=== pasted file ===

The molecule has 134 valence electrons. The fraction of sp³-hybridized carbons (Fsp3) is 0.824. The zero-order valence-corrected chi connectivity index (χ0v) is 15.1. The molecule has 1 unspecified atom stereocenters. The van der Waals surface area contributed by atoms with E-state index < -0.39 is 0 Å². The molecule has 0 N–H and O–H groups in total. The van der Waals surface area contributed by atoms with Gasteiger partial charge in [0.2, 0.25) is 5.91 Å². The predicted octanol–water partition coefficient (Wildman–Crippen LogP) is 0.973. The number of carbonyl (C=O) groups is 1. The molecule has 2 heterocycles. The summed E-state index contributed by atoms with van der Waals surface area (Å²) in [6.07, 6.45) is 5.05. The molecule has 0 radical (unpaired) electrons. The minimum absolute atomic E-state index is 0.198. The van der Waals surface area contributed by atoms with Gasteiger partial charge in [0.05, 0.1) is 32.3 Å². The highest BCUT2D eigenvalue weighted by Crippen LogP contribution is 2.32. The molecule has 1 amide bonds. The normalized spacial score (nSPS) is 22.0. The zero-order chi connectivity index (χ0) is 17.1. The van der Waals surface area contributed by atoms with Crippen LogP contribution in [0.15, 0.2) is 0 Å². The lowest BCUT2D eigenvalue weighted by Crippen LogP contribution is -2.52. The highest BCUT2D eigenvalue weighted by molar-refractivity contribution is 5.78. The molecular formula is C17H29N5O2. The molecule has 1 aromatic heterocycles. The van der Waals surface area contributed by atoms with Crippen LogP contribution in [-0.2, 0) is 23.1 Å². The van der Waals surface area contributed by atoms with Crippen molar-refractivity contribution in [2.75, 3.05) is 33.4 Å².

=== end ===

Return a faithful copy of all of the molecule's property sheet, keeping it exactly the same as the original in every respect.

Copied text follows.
The molecule has 134 valence electrons. The fraction of sp³-hybridized carbons (Fsp3) is 0.824. The zero-order valence-corrected chi connectivity index (χ0v) is 15.1. The molecule has 1 unspecified atom stereocenters. The van der Waals surface area contributed by atoms with E-state index < -0.39 is 0 Å². The molecule has 0 N–H and O–H groups in total. The van der Waals surface area contributed by atoms with Gasteiger partial charge in [0.2, 0.25) is 5.91 Å². The predicted octanol–water partition coefficient (Wildman–Crippen LogP) is 0.973. The number of carbonyl (C=O) groups is 1. The molecule has 2 heterocycles. The summed E-state index contributed by atoms with van der Waals surface area (Å²) in [6.07, 6.45) is 5.05. The molecule has 0 radical (unpaired) electrons. The minimum absolute atomic E-state index is 0.198. The van der Waals surface area contributed by atoms with Gasteiger partial charge in [0.05, 0.1) is 32.3 Å². The highest BCUT2D eigenvalue weighted by Crippen LogP contribution is 2.32. The molecule has 1 amide bonds. The normalized spacial score (nSPS) is 22.0. The zero-order chi connectivity index (χ0) is 17.1. The van der Waals surface area contributed by atoms with Crippen LogP contribution in [0.15, 0.2) is 0 Å². The lowest BCUT2D eigenvalue weighted by Crippen LogP contribution is -2.52. The highest BCUT2D eigenvalue weighted by molar-refractivity contribution is 5.78. The molecular formula is C17H29N5O2. The molecule has 1 aromatic heterocycles. The van der Waals surface area contributed by atoms with Crippen LogP contribution in [-0.2, 0) is 23.1 Å². The van der Waals surface area contributed by atoms with Crippen molar-refractivity contribution in [2.75, 3.05) is 33.4 Å².